What Is a Router and How Does It Work?

Everything to know about setting up your residential gateway

The router, at least the common home network device that is usually called a router, is the piece of network hardware that allows communication between your local home network—like your personal computers and other connected devices—and the internet.

The router used in home and small networks is more accurately called a residential gateway, but you'll never see these devices called that.


What Is a Router and How Does it Work?

What Is a Router For?

A router is the first line of security from intrusion into a network. Enabling the highest level of security on the router turns on things like the firewall, and is the best way to keep your computer system and information safe from attack.

Routers contain software called firmware that should be updated as released by the router manufacturer.

Most routers connect to other network devices only with network cables and don't require drivers to operate in Windows or other operating systems. However, routers that connect to a computer with a USB or FireWire typically require drivers to operate correctly.

Routers often act as the DHCP servers in small networks, issuing unique IP addresses.

Most routers are manufactured by companies like Linksys, 3Com, Belkin, D-Link, Motorola, TRENDnet, and Cisco, but there are many others.

Routers come in many shapes and sizes, as you can see below:

ASUS router
Netgear router
eero router
Netgear router
TP-LINK router
TP-LINK router

How Routers Work

Routers connect a modem—like a fiber, cable, or DSL modem—to other devices to allow communication between those devices and the internet. Most routers, including wireless routers, usually feature several network ports to connect numerous devices to the internet simultaneously.

A router typically connects physically, using a network cable, to the modem via the internet or WAN port and then physically, again through a network cable, to the network interface card in whatever wired network devices you have. A wireless router can connect using various wireless standards to devices that also support the particular standard used.

Although these devices are used in the same context, modems and routers are different devices, though there are cable modem/router combos.

The IP address assigned to the WAN or internet connection is a public IP address. The IP address assigned to the local network connection is a private IP address. The private IP address assigned to a router is usually the default gateway for the various devices on the network.

Wireless routers, and wired routers with multiple connections, also act as simple network switches allowing the devices to communicate with each other. For example, several computers connected to a router can be configured to share files and printers among each other.

Routers are like small computers, with a CPU and memory to deal with incoming and outgoing data. Different software, such as DD-WRT, can be loaded on the router, much like an operating system on a computer.

A router operates on the Network layer (layer 3) of the OSI model and uses routing tables to understand where traffic is coming from and where it should go.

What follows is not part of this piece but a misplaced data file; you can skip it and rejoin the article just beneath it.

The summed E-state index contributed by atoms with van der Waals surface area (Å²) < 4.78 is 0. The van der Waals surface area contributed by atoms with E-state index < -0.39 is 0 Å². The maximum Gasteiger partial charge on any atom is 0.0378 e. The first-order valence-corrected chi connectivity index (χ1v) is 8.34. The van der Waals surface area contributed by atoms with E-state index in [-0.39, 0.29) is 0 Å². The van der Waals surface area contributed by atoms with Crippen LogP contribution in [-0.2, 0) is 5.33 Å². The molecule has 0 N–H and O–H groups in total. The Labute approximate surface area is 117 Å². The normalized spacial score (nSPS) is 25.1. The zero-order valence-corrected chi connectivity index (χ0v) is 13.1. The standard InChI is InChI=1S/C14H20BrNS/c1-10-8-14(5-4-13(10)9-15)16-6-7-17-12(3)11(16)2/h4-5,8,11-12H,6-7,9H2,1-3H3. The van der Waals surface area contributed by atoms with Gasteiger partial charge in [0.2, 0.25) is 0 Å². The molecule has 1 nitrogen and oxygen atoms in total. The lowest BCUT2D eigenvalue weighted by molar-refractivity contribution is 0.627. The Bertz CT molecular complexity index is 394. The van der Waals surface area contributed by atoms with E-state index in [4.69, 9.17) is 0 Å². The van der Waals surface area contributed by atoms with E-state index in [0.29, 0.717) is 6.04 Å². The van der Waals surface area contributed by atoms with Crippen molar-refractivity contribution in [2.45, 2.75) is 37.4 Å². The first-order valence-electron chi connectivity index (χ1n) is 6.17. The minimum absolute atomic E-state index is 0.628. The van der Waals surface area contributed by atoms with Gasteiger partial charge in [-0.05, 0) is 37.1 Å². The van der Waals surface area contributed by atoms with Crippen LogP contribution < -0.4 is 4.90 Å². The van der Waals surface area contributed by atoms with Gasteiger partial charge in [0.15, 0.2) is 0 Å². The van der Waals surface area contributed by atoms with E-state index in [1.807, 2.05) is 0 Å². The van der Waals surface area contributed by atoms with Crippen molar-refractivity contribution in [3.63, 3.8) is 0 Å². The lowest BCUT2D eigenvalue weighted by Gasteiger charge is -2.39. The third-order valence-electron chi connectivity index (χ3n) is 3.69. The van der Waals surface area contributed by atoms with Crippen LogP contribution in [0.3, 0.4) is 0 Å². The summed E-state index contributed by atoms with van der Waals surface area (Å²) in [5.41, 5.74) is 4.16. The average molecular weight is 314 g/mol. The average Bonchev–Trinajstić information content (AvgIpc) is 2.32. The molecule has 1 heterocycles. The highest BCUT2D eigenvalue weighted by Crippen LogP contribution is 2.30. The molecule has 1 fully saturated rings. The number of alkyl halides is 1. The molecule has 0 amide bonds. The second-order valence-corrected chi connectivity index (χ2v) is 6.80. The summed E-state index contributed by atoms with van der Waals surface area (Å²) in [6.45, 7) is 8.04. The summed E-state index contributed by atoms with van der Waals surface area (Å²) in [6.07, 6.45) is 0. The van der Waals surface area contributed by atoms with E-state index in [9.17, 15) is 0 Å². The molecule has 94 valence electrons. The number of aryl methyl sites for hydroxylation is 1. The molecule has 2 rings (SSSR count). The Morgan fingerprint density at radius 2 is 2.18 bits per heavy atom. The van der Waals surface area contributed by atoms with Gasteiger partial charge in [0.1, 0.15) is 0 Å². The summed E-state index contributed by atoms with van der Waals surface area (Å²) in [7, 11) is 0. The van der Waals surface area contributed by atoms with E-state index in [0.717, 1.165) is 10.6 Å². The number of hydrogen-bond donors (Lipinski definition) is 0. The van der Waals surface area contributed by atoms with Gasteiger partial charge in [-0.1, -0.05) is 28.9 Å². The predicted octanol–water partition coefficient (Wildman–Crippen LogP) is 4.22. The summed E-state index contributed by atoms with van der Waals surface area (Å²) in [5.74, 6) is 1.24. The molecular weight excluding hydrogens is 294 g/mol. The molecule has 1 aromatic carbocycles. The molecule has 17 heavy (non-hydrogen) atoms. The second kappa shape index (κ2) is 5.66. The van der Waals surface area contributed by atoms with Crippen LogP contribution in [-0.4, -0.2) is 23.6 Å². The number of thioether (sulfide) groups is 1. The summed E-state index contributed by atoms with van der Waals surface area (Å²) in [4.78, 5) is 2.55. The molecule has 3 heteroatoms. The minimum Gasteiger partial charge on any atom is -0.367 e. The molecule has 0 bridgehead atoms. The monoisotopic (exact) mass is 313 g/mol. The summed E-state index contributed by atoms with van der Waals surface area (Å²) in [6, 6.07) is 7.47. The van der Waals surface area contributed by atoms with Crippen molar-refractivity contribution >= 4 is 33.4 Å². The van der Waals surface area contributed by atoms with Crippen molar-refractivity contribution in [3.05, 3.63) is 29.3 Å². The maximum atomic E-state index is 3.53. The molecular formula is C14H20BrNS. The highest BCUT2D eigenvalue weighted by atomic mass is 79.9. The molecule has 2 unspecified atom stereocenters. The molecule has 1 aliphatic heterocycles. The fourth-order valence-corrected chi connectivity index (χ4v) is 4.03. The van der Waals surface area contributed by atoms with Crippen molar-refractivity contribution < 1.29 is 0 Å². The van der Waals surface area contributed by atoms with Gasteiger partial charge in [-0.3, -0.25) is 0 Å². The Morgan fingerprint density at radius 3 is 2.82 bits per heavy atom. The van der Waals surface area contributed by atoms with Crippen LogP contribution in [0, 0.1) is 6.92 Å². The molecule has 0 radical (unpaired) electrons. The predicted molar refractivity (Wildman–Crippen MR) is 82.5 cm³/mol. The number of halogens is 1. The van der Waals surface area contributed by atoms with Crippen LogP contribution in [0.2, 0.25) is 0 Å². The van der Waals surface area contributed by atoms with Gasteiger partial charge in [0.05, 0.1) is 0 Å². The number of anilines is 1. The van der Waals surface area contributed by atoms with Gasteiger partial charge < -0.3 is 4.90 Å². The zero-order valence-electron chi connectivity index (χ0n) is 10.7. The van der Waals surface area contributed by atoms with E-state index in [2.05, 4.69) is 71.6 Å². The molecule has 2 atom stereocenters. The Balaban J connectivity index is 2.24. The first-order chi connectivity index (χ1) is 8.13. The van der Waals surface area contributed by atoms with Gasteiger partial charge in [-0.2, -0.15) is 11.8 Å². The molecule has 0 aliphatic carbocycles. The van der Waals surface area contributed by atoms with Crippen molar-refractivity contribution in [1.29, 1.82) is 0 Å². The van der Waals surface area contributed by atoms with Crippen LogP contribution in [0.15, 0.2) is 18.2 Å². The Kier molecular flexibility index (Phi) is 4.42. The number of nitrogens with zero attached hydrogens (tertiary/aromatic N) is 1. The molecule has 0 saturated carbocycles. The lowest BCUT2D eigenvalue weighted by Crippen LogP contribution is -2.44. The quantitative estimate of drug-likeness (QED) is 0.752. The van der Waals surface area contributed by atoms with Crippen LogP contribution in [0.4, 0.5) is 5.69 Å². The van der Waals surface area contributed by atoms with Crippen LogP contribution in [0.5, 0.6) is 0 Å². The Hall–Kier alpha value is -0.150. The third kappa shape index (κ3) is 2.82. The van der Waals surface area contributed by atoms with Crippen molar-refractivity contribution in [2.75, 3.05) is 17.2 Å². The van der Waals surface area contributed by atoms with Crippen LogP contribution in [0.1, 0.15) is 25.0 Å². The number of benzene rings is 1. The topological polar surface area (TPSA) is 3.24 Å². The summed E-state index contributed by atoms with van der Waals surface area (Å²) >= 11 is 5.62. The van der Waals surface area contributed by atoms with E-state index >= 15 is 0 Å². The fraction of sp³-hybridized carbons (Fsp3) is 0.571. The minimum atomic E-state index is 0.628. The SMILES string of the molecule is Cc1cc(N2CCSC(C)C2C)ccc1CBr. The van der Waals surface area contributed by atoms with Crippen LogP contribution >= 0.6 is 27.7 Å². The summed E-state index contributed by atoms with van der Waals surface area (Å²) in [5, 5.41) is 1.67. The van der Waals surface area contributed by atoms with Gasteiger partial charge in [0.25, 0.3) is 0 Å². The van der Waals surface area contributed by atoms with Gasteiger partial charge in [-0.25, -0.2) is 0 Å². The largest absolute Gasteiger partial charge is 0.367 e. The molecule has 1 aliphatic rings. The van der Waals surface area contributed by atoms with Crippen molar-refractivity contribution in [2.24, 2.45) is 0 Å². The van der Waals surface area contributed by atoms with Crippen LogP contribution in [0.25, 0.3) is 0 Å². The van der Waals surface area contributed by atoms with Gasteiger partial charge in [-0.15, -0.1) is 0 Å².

Managing a Router

There will most likely come a time where you need to make changes to how your network works. This is done by accessing the software on the router.

A few reasons you need to connect to your home router as an administrator might be if you want to:

Some other common tasks related to managing a router involve restarting the router and completely resetting the home network router's software.

Buying a Router

There are several things to consider before picking the right wireless router, such as how fast it needs to be to support your internet speed and devices, as well as its power to ensure that all your devices can receive internet access.

For example, maybe you're buying a Wi-Fi router to serve lots of devices, like gaming consoles, computers, tablets, and phones. If your house is small, you might be able to get away with one router, whereas larger homes or businesses with several rooms might be better off with a mesh network or a range extender.

See these best-of lists if you're having trouble deciding on a new router:

Mobile Wi-Fi hotspots are similar to routers because they connect multiple devices to the same internet connection.

  • What is my IP address for my router?

    Different devices and operating systems vary in their steps to finding a router's IP address. In Windows, type Command Prompt in the search bar > Enter > type ipconfig in the command line > Enter. The router's IP address displays next to Default Gateway.

  • How can I open ports on my router?

    To open a port for video games and other programs—first, you'll need to set up a static IP address, then log in to your router as an admin and set up port forwarding. Port forwarding is the official term for opening a port.

  • How do you reset a NETGEAR router?

    Straighten one end of a paper clip, then press it inside the tiny hole in the back of your NETGEAR router for about seven seconds. Wait 30 more seconds before logging into the router with the username and password found on the bottom of the router. Resetting the NETGEAR router will restore all default settings and remove all custom settings.

  • How do you log in to a NETGEAR router?

    To log in to a NETGEAR router, go to routerlogin.net > enter the username and password for your router.

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